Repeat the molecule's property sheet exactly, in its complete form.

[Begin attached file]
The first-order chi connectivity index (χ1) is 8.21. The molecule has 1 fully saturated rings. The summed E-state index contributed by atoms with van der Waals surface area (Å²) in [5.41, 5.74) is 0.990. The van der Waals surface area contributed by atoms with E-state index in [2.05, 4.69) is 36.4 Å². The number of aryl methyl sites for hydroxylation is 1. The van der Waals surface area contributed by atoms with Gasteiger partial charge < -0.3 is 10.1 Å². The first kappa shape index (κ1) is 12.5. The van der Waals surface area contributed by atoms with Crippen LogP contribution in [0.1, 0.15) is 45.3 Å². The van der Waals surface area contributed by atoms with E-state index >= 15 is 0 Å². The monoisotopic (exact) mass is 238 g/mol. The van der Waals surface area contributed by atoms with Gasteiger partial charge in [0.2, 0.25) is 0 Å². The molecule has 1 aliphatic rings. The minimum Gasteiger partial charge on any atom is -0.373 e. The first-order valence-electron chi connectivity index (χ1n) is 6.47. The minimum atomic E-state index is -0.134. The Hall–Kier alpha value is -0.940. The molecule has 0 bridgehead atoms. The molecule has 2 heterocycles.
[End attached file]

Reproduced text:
The first-order chi connectivity index (χ1) is 8.21. The molecule has 1 fully saturated rings. The summed E-state index contributed by atoms with van der Waals surface area (Å²) in [5.41, 5.74) is 0.990. The van der Waals surface area contributed by atoms with E-state index in [2.05, 4.69) is 36.4 Å². The number of aryl methyl sites for hydroxylation is 1. The van der Waals surface area contributed by atoms with Gasteiger partial charge < -0.3 is 10.1 Å². The first kappa shape index (κ1) is 12.5. The van der Waals surface area contributed by atoms with Crippen LogP contribution in [0.1, 0.15) is 45.3 Å². The van der Waals surface area contributed by atoms with E-state index >= 15 is 0 Å². The monoisotopic (exact) mass is 238 g/mol. The van der Waals surface area contributed by atoms with Gasteiger partial charge in [0.2, 0.25) is 0 Å². The molecule has 1 aliphatic rings. The minimum Gasteiger partial charge on any atom is -0.373 e. The first-order valence-electron chi connectivity index (χ1n) is 6.47. The minimum atomic E-state index is -0.134. The Hall–Kier alpha value is -0.940. The molecule has 0 bridgehead atoms. The molecule has 2 heterocycles.